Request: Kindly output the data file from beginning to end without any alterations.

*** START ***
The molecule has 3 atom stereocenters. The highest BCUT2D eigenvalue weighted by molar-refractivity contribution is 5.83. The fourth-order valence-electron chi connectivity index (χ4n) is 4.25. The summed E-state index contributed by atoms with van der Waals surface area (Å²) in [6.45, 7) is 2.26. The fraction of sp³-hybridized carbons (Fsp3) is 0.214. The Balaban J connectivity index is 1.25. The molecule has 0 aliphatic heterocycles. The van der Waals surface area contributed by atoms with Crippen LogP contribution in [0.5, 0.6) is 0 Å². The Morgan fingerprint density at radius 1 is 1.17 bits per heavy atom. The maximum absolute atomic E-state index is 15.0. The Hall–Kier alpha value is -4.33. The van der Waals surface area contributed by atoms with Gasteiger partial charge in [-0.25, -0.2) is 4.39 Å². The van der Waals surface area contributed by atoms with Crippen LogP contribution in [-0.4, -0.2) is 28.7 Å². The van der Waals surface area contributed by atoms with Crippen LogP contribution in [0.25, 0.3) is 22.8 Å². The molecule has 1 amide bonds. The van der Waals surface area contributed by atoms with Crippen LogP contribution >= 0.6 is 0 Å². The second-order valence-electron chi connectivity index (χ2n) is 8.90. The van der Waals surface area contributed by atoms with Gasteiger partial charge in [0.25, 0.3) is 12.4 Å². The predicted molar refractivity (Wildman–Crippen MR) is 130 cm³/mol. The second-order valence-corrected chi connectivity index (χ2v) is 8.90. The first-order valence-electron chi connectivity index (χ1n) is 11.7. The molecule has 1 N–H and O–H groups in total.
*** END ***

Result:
The molecule has 3 atom stereocenters. The highest BCUT2D eigenvalue weighted by molar-refractivity contribution is 5.83. The fourth-order valence-electron chi connectivity index (χ4n) is 4.25. The summed E-state index contributed by atoms with van der Waals surface area (Å²) in [6.45, 7) is 2.26. The fraction of sp³-hybridized carbons (Fsp3) is 0.214. The Balaban J connectivity index is 1.25. The molecule has 0 aliphatic heterocycles. The van der Waals surface area contributed by atoms with Crippen LogP contribution in [0.5, 0.6) is 0 Å². The Morgan fingerprint density at radius 1 is 1.17 bits per heavy atom. The maximum absolute atomic E-state index is 15.0. The Hall–Kier alpha value is -4.33. The van der Waals surface area contributed by atoms with Gasteiger partial charge in [-0.25, -0.2) is 4.39 Å². The van der Waals surface area contributed by atoms with Crippen LogP contribution in [-0.4, -0.2) is 28.7 Å². The van der Waals surface area contributed by atoms with Crippen LogP contribution in [0.25, 0.3) is 22.8 Å². The molecule has 1 amide bonds. The van der Waals surface area contributed by atoms with Crippen LogP contribution >= 0.6 is 0 Å². The second-order valence-electron chi connectivity index (χ2n) is 8.90. The van der Waals surface area contributed by atoms with Gasteiger partial charge in [0.25, 0.3) is 12.4 Å². The predicted molar refractivity (Wildman–Crippen MR) is 130 cm³/mol. The second-order valence-corrected chi connectivity index (χ2v) is 8.90. The first-order valence-electron chi connectivity index (χ1n) is 11.7. The molecule has 1 N–H and O–H groups in total.